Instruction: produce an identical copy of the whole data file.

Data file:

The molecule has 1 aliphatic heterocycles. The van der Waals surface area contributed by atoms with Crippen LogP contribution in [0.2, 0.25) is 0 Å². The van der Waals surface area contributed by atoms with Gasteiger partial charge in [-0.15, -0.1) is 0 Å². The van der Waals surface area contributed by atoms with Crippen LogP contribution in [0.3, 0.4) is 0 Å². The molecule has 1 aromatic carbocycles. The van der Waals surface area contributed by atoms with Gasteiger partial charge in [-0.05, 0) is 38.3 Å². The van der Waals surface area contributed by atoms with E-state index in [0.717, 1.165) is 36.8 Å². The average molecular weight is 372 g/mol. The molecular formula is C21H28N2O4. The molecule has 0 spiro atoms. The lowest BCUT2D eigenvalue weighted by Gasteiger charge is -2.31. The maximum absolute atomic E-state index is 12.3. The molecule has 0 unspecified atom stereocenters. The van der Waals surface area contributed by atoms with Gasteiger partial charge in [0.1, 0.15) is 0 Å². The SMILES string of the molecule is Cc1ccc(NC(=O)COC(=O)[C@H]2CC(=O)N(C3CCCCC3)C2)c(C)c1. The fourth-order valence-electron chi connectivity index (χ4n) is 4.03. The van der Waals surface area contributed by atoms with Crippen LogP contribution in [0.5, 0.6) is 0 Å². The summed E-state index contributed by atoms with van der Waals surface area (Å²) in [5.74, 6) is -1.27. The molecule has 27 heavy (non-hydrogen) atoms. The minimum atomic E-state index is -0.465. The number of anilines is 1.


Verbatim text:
The molecule has 1 aliphatic heterocycles. The van der Waals surface area contributed by atoms with Crippen LogP contribution in [0.2, 0.25) is 0 Å². The van der Waals surface area contributed by atoms with Gasteiger partial charge in [-0.15, -0.1) is 0 Å². The van der Waals surface area contributed by atoms with Crippen LogP contribution in [0.3, 0.4) is 0 Å². The molecule has 1 aromatic carbocycles. The van der Waals surface area contributed by atoms with Gasteiger partial charge in [-0.05, 0) is 38.3 Å². The van der Waals surface area contributed by atoms with E-state index in [0.717, 1.165) is 36.8 Å². The average molecular weight is 372 g/mol. The molecular formula is C21H28N2O4. The molecule has 0 spiro atoms. The lowest BCUT2D eigenvalue weighted by Gasteiger charge is -2.31. The maximum absolute atomic E-state index is 12.3. The molecule has 0 unspecified atom stereocenters. The van der Waals surface area contributed by atoms with Gasteiger partial charge in [0.1, 0.15) is 0 Å². The SMILES string of the molecule is Cc1ccc(NC(=O)COC(=O)[C@H]2CC(=O)N(C3CCCCC3)C2)c(C)c1. The fourth-order valence-electron chi connectivity index (χ4n) is 4.03. The van der Waals surface area contributed by atoms with Crippen LogP contribution in [0.5, 0.6) is 0 Å². The summed E-state index contributed by atoms with van der Waals surface area (Å²) in [5.74, 6) is -1.27. The molecule has 27 heavy (non-hydrogen) atoms. The minimum atomic E-state index is -0.465. The number of anilines is 1.